One of the best things about being an editor at SAIL is learning new things from our writers. Case in point: I’ve never been much of an onboard griller, but Jan’s article got me thinking. It also got me wondering about the plusses and minuses of charcoal vs. gas, so I borrowed a ChefsMate Gas Grill from Magma Products and a Stow-N-Go charcoal grill from Kuuma Grills to put the two methods to the test. (Both companies make gas and charcoal grills—I could have just as easily tested a Kuuma gas grill and a Magma charcoal grill.)
The two grills were rectangular, with grilling areas of about 160 square inches. The ChefsMate used a standard 1lb disposable propane canister. For the Kuuma Grill, I went with Kingsford-brand charcoal, as per Jan’s recommendation.
Although both grills are designed to be mounted on a stern pulpit, they can be used just as easily on land, thanks to their foldaway legs. With their lids securely closed, they were as easy to haul around as a lightweight toolbox. I could see taking either one of these grills ashore at the end of the day for a beach party.
Although it was a windy—and cold!—early spring day, we had no problem firing up either grill. Our chosen victuals included a score of Jan’s jerk chicken kabobs (see sailmagazine.com/recipes for recipe) and a half-dozen tofu burgers. Interestingly, cooking times for the two grills were approximately the same. With the charcoal grill, we had to wait the requisite 10 minutes for the coals to get good and hot, but once they did, our burgers and kabobs cooked up in just a few minutes. With the gas grill we rushed things a little, only gave it a couple of minutes to warm up, and ended up having to cook things a little longer. In the future, I’ll be sure to give the gas grill a little extra warm-up time.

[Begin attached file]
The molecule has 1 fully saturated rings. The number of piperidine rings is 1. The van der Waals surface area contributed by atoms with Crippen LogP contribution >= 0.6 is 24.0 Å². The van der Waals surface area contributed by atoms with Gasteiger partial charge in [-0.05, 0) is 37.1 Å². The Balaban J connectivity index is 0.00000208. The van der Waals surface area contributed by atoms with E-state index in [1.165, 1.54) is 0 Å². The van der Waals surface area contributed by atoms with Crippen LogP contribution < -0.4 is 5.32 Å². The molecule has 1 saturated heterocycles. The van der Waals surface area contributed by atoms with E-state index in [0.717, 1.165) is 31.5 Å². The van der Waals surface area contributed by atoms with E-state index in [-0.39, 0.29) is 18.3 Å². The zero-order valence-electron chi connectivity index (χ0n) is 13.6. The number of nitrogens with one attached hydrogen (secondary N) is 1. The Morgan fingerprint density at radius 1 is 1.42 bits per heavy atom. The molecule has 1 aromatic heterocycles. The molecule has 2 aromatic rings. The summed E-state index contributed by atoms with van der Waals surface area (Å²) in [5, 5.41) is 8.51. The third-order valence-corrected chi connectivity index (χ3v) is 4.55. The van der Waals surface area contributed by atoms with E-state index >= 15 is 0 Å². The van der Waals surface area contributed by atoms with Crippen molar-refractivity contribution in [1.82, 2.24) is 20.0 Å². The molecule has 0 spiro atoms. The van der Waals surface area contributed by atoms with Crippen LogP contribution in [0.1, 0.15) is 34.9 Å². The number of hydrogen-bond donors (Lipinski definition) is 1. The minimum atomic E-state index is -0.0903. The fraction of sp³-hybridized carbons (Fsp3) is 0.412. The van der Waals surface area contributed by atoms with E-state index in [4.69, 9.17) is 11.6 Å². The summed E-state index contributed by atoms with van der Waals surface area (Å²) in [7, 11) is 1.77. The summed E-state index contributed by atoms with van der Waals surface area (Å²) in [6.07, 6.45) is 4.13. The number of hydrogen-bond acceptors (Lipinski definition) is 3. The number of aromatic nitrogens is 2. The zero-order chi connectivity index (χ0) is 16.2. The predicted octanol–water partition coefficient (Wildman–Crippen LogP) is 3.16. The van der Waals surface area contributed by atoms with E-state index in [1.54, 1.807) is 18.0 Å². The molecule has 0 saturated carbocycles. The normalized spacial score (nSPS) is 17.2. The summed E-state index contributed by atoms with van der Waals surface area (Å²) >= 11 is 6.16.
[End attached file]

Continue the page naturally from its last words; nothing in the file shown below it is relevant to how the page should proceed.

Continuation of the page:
In both cases, the end result was impressive. The two grills did a great job of cooking the meat without scorching it. Jan is right about the taste: the SAIL staff was unanimous that the charcoal did impart a nice smoky flavor that was lacking with the gas. Still, the gas-cooked food was delicious.
Cleaning up afterward, the gas grill really showed its stuff. Within minutes of turning the grill off, I was able to pick it up without having to worry about burning myself. The charcoal grill, on the other hand, just kept going, and going. Granted, at a good beach party or when the grill’s clamped to the pushpit, cool-down times are not really an issue. Nonetheless, it’s something to keep in mind.
It was also nice to not have to deal with a pile of spent coals. The environmentalist in me isn’t crazy about throwing out those bulky metal canisters. But then again, if your grill is hooked up to a refillable tank onboard, this becomes a non-issue. I’ve also never been a fan of lugging around lighter fluid, another downside of charcoal.
In the end, I think the gas grill is the way to go. While it’s true the food probably tastes a bit better with charcoal, you just can’t beat the convenience that comes when you grill with gas.